The region’s transit systems took a hit this week as the U.S. Department of Transportation announced they would cut $545 million in aid to the region’s transportation infrastructure as a result of the sequestration. While money marked for returning the infrastructure to its pre-Sandy state remains intact, the funds headed toward hardening the system to protect it from future disasters will no longer be disbursed.
The City’s Office of Emergency Management is preparating for the next disaster to befall New York with the installation of a prototype for a post-disaster housing complex made of shipping containers in Downtown Brooklyn this summer. The prototype, which will be occupied by residents for at least six months, demonstrates a urban-specific approach to post disaster housing, as the containers can be stacked and clustered to resemble neighborhoods and installed quickly within disaster-affected areas.
Inland from the storm’s coastal devastation, waves caused by Sandy churned up the waters of New York City’s drinking water reservoirs, causing a drop in water quality that violated federal standards. The New York World reports that the system’s violation was the third of only five allowed in a ten-year period before federal authorities would require the installation of a filtration plant that could cost up to $10 billion.
EVENTS AND STUFF TO DO
Street, a new exhibit arranged around a film of the same name by James Nares, celebrates the spirit of the urban street and street life through May 27th at the Metropolitan Museum of Art. The film captures footage of Manhattan streets over a week in 2011 with a high speed camera, the kind used for filming hummingbirds or speeding bullets. The shots were then dramatically slowed such that the 61-minute film if shown in real time would amount to only three minutes. Met director Thomas Campbell said the film “makes accessible the countless individual moments, gestures, and interactions that are normally too fleeting to take in all at once.” The exhibit also includes 77 pieces selected by Nares from the Met’s collection as historic contextualization for the piece.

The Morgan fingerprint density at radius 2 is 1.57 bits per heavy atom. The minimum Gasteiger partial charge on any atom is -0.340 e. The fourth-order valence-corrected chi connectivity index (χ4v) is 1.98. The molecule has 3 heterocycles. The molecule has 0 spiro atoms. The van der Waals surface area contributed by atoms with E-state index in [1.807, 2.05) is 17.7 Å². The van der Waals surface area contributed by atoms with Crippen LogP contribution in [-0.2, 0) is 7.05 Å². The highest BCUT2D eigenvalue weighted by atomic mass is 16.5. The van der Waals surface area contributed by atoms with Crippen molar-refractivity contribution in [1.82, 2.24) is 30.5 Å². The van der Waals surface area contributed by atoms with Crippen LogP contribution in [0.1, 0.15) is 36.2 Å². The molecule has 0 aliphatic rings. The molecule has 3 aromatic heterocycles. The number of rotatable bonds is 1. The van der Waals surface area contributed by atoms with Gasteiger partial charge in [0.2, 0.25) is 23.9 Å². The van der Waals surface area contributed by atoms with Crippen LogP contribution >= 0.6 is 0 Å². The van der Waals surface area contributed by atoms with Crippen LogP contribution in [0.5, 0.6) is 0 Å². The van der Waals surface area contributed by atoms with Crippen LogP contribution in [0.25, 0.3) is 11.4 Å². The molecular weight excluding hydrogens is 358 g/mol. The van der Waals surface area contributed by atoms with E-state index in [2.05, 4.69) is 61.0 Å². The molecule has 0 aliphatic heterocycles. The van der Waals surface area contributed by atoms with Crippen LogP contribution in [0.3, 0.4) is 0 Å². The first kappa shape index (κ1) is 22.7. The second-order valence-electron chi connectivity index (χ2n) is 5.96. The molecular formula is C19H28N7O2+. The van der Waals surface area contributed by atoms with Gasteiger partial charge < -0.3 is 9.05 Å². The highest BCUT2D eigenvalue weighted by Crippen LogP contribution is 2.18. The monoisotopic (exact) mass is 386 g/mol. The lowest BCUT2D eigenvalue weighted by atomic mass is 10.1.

ONE PRIZE: STORMPROOF
Terreform ONE has announced its 4th annual ONE Prize Competition: STORMPROOF. Set within the context of severe climate dynamism, the open international competition addresses the need to build resilient cities, by calling for sophisticated designs that will reinvigorate infrastructure and repurpose spaces to “put design in the service of the community.” ONE Prize invites architects, urban designers, engineers, artists, students, and individuals of all backgrounds to submit.